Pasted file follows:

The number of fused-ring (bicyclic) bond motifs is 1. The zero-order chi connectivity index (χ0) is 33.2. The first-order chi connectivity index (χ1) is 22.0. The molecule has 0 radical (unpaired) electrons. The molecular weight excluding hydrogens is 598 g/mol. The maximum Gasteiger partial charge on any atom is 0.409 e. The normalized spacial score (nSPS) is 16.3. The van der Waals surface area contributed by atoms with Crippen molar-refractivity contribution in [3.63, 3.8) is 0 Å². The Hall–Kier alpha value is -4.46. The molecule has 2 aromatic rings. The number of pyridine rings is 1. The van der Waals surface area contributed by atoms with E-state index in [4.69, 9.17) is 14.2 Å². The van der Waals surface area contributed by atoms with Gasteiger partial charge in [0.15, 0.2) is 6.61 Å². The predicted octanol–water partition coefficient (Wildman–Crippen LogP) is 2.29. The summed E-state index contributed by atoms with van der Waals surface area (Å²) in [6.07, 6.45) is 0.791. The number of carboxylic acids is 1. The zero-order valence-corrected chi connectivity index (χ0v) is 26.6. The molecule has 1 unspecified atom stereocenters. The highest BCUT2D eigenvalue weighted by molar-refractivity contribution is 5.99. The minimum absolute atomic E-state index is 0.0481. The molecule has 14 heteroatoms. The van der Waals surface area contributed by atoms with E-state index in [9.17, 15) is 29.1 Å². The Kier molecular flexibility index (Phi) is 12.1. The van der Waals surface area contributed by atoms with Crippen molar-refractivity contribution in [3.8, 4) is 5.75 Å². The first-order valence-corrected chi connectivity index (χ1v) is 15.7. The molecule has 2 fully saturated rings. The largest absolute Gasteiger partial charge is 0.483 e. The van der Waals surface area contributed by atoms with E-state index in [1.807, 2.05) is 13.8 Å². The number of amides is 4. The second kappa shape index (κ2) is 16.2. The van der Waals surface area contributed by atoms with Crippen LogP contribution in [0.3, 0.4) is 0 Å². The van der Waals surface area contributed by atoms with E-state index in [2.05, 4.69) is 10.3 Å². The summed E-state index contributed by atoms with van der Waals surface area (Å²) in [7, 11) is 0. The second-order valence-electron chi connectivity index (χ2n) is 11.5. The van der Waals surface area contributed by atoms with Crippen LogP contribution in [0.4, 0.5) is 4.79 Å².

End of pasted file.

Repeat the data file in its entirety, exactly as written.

The number of fused-ring (bicyclic) bond motifs is 1. The zero-order chi connectivity index (χ0) is 33.2. The first-order chi connectivity index (χ1) is 22.0. The molecule has 0 radical (unpaired) electrons. The molecular weight excluding hydrogens is 598 g/mol. The maximum Gasteiger partial charge on any atom is 0.409 e. The normalized spacial score (nSPS) is 16.3. The van der Waals surface area contributed by atoms with Crippen molar-refractivity contribution in [3.63, 3.8) is 0 Å². The Hall–Kier alpha value is -4.46. The molecule has 2 aromatic rings. The number of pyridine rings is 1. The van der Waals surface area contributed by atoms with E-state index in [4.69, 9.17) is 14.2 Å². The van der Waals surface area contributed by atoms with Gasteiger partial charge in [0.15, 0.2) is 6.61 Å². The predicted octanol–water partition coefficient (Wildman–Crippen LogP) is 2.29. The summed E-state index contributed by atoms with van der Waals surface area (Å²) in [6.07, 6.45) is 0.791. The number of carboxylic acids is 1. The zero-order valence-corrected chi connectivity index (χ0v) is 26.6. The molecule has 1 unspecified atom stereocenters. The highest BCUT2D eigenvalue weighted by molar-refractivity contribution is 5.99. The minimum absolute atomic E-state index is 0.0481. The molecule has 14 heteroatoms. The van der Waals surface area contributed by atoms with E-state index in [9.17, 15) is 29.1 Å². The Kier molecular flexibility index (Phi) is 12.1. The van der Waals surface area contributed by atoms with Crippen molar-refractivity contribution in [3.8, 4) is 5.75 Å². The first-order valence-corrected chi connectivity index (χ1v) is 15.7. The molecule has 2 fully saturated rings. The largest absolute Gasteiger partial charge is 0.483 e. The van der Waals surface area contributed by atoms with E-state index in [1.807, 2.05) is 13.8 Å². The number of amides is 4. The second kappa shape index (κ2) is 16.2. The van der Waals surface area contributed by atoms with Crippen LogP contribution in [0.3, 0.4) is 0 Å². The van der Waals surface area contributed by atoms with E-state index in [2.05, 4.69) is 10.3 Å². The summed E-state index contributed by atoms with van der Waals surface area (Å²) in [7, 11) is 0. The second-order valence-electron chi connectivity index (χ2n) is 11.5. The van der Waals surface area contributed by atoms with Crippen LogP contribution in [0.4, 0.5) is 4.79 Å².